A pilot resequencing project was designed to resequence genomic locations of interest in a control population of HapMap samples using next generation DNA sequencing technology.
We found very high concordance between SNPs called from the sequences generated on the Illumina platform and known HapMap SNPs for each individual DNA sample.
This pilot study has shown that ultra-high throughput technology is extremely useful in the rapid sequencing of genes and can generate dense maps of genetic variation for study of common variants associated with disorders such as schizophrenia.
Next-generation sequencing technology has allowed sequencing of whole genomes to be carried out in standard molecular genetics laboratories. However, an important application of this technology is sequencing of specific genomic regions, for example disease genes in patient samples. In order to sequence parts of the genome of interest, a number of methods have been developed including long range (LR) PCR and microarray capture. Agilent Technologies have developed the SureSelect Target Enrichment System which allows targeting of 3.3Mb of the genome by using cRNA baits. Indexing methods have also been developed for next generation sequencing that allow multiplexing of samples in one sequencing library. We have combined the SureSelect Target Enrichment System with an indexing protocol to develop a cost-efficient method for targeting smaller regions of the genome in multiple DNA samples. We evaluated this method by comparing the sequence data produced using DNA enriched with the SureSelect system to data generated by a LR PCR enrichment of the same target sequence.
We will present data on the performance of the SureSelect method in comparison to the LR PCR method in HapMap test samples and present a protocol that will be extremely useful in the rapid sequencing of target genomic regions.
Comprehensive mutation screening of BRCA1 and BRCA2 has been available to Irish breast cancer families since 2005 via our Centre. We present an audit of the data to date. In total, pathogenic mutations have been identified in 154/462 families (33%). The spectrum of these mutations comprises nonsense (BRCA1: 21, BRCA2: 3), frameshift (BRCA1: 30, BRCA2: 56), splice-site (BRCA1: 7, BRCA2: 2), substitution (BRCA1: 5, BRCA2: 6) and large deletions (BRCA1: 22, BRCA2: 2). Overall, the incidence of large deletions was found to be approximately 5% in the patient group screened to date, accounting for approximately 15% of the total mutation incidence, and appears to be higher than that reported by other populations to date. Eight mutations have been identified in more than 3 apparently unrelated families: BRCA1: p.E143X (19), c.1294_1333del40 (7), exon 3 deletion (4), exon 21–24 deletion (4); BRCA2: c.8525delC (9), c.983del4 (6), c.2117delC (7). We present preliminary haplotype data for one of these recurrent mutations, which supports the presence of a possible founder effect. In addition, a large deletion encompassing exons 1–23 of BRCA1 has been identified in 4 families. We present microarray data which suggests that this may be an identical rare deletion in 4 apparently unrelated families.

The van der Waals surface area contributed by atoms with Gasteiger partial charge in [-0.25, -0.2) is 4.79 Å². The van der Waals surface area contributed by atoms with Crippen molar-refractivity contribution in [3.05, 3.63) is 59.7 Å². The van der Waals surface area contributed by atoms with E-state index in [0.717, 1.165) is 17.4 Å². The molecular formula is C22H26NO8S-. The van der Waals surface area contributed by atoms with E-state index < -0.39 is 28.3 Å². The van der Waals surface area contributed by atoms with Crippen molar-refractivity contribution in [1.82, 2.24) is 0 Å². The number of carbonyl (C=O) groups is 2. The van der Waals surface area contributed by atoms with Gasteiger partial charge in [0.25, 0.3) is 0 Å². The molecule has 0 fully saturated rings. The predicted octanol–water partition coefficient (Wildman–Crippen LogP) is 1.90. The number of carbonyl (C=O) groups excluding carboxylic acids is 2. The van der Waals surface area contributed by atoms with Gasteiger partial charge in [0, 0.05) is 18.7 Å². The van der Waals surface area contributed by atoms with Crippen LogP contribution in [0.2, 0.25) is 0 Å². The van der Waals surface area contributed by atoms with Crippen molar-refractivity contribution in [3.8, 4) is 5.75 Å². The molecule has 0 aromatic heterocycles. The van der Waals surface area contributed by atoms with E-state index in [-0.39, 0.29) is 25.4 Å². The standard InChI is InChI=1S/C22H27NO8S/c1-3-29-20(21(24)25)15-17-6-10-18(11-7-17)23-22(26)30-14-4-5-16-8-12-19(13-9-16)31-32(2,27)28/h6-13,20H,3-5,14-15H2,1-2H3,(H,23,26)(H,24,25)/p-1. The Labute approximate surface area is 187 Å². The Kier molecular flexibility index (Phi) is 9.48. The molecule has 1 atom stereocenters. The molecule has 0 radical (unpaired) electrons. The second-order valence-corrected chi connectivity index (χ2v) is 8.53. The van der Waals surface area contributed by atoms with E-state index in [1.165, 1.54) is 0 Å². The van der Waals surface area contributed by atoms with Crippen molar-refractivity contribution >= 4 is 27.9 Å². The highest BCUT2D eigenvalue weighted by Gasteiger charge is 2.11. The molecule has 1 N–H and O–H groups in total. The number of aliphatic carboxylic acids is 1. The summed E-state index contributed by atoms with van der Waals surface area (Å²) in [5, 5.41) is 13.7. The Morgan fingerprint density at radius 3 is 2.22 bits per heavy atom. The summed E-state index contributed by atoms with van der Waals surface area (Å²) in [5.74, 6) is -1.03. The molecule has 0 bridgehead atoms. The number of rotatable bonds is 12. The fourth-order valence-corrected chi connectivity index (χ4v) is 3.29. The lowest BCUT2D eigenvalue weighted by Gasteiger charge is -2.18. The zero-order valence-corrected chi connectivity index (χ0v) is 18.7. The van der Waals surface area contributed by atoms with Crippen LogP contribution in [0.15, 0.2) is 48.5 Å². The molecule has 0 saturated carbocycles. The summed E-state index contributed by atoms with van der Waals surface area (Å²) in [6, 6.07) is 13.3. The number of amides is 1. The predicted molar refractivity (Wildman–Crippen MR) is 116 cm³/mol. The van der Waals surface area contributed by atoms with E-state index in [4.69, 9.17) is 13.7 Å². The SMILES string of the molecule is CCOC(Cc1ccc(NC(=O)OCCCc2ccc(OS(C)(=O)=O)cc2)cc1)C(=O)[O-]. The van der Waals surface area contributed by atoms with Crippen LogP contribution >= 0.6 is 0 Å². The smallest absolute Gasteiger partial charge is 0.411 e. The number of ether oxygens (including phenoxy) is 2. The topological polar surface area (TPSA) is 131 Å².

Using informative SNPs, we performed a gene-wide association study between a positional candidate gene, the gene regulated by estrogen in breast cancer 1 (GREB1), located at 2p25 and variation in bone mineral density (BMD) at the lumbar spine (LS) and the femoral neck (FN). Single marker and haplotype-based association testing was performed in a family-based discovery cohort (n = 508 (n = 229 families)) and a postmenopausal population-based replication cohort (n = 477). Significant total- and within-family association was observed between GREB1_03 (A/G; MAF 0.09) and variation in FN BMD (P = 0.003 and 0.004, respectively). There was significant within-family association observed between GREB1_03 and LS BMD variation (P = 0.005). In the replication cohort, GREB1_03 was not significantly associated with variation in BMD at either skeletal site (P > 0.05). Another GREB1 polymorphism, GREB1_04 (A/C; MAF 0.38), was significantly associated with FN BMD (P = 0.005). GREB1_04 is located in the same HapMap LD block as GREB1_03. In-silico analysis suggests that the associated markers may affect GREB1 enhancer binding and splicing regulation. These results suggest that variation within GREB1 may contribute to BMD variation. Replication in larger, independent studies is required before functional analysis is undertaken.
There is almost complete ascertainment of the TSC population in Northern Ireland with 90 living and 8 deceased patients in 72 families in a general population of 1.68 million. The Northern Ireland Tuberous Sclerosis clinic offers a clinical genetic service to TSC families. Mutation analysis is routinely offered to affected patients.
In our database, 15 individuals in 8 families have a mutation in TSC1 and 34 individuals in 23 families have a mutation in TSC2. In 1 TSC2 family, a mutation negative parent of an affected child is presumed mosaic. In 6 families, no mutation was found. In 1 family, there is a presumed non pathogenic mutation in TSC2. In 3 families, results are pending. In the remaining patients, mutation analysis has not been done.